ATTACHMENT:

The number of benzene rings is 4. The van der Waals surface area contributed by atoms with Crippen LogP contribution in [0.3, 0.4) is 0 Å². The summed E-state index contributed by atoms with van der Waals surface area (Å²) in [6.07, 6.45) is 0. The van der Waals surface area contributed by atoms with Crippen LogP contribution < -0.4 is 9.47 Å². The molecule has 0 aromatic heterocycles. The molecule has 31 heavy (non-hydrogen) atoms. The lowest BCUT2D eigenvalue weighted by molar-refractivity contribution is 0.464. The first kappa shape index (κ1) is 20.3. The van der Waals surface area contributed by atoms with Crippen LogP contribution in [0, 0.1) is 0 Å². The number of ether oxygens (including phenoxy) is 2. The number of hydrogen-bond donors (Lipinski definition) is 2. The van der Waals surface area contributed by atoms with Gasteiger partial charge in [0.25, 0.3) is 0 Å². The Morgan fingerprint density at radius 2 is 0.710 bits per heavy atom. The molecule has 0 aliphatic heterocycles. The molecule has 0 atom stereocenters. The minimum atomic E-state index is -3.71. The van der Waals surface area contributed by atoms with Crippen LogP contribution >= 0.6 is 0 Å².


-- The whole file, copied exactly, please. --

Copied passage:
The number of benzene rings is 4. The van der Waals surface area contributed by atoms with Crippen LogP contribution in [0.3, 0.4) is 0 Å². The summed E-state index contributed by atoms with van der Waals surface area (Å²) in [6.07, 6.45) is 0. The van der Waals surface area contributed by atoms with Crippen LogP contribution < -0.4 is 9.47 Å². The molecule has 0 aromatic heterocycles. The molecule has 31 heavy (non-hydrogen) atoms. The lowest BCUT2D eigenvalue weighted by molar-refractivity contribution is 0.464. The first kappa shape index (κ1) is 20.3. The van der Waals surface area contributed by atoms with Crippen LogP contribution in [0, 0.1) is 0 Å². The number of ether oxygens (including phenoxy) is 2. The number of hydrogen-bond donors (Lipinski definition) is 2. The van der Waals surface area contributed by atoms with Gasteiger partial charge in [0.25, 0.3) is 0 Å². The Morgan fingerprint density at radius 2 is 0.710 bits per heavy atom. The molecule has 0 aliphatic heterocycles. The molecule has 0 atom stereocenters. The minimum atomic E-state index is -3.71. The van der Waals surface area contributed by atoms with Crippen LogP contribution >= 0.6 is 0 Å².